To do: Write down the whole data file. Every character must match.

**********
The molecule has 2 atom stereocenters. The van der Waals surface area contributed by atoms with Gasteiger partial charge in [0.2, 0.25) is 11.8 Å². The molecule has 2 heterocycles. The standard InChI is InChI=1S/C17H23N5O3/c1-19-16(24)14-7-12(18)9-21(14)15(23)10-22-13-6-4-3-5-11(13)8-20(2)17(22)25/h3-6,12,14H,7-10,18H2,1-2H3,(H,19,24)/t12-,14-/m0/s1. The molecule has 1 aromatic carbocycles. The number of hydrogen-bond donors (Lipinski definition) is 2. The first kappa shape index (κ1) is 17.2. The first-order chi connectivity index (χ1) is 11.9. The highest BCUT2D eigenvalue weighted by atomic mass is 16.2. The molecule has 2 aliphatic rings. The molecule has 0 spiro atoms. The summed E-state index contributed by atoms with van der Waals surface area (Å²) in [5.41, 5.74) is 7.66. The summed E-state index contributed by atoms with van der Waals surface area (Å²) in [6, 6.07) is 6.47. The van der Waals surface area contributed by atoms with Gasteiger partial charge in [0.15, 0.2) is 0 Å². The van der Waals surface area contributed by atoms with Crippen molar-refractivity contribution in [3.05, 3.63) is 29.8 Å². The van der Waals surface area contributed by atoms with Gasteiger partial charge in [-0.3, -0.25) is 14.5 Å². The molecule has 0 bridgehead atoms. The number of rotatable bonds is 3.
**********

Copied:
The molecule has 2 atom stereocenters. The van der Waals surface area contributed by atoms with Gasteiger partial charge in [0.2, 0.25) is 11.8 Å². The molecule has 2 heterocycles. The standard InChI is InChI=1S/C17H23N5O3/c1-19-16(24)14-7-12(18)9-21(14)15(23)10-22-13-6-4-3-5-11(13)8-20(2)17(22)25/h3-6,12,14H,7-10,18H2,1-2H3,(H,19,24)/t12-,14-/m0/s1. The molecule has 1 aromatic carbocycles. The number of hydrogen-bond donors (Lipinski definition) is 2. The first kappa shape index (κ1) is 17.2. The first-order chi connectivity index (χ1) is 11.9. The highest BCUT2D eigenvalue weighted by atomic mass is 16.2. The molecule has 2 aliphatic rings. The molecule has 0 spiro atoms. The summed E-state index contributed by atoms with van der Waals surface area (Å²) in [5.41, 5.74) is 7.66. The summed E-state index contributed by atoms with van der Waals surface area (Å²) in [6, 6.07) is 6.47. The van der Waals surface area contributed by atoms with Gasteiger partial charge in [0.15, 0.2) is 0 Å². The van der Waals surface area contributed by atoms with Crippen molar-refractivity contribution in [3.05, 3.63) is 29.8 Å². The van der Waals surface area contributed by atoms with Gasteiger partial charge in [-0.3, -0.25) is 14.5 Å². The molecule has 0 bridgehead atoms. The number of rotatable bonds is 3.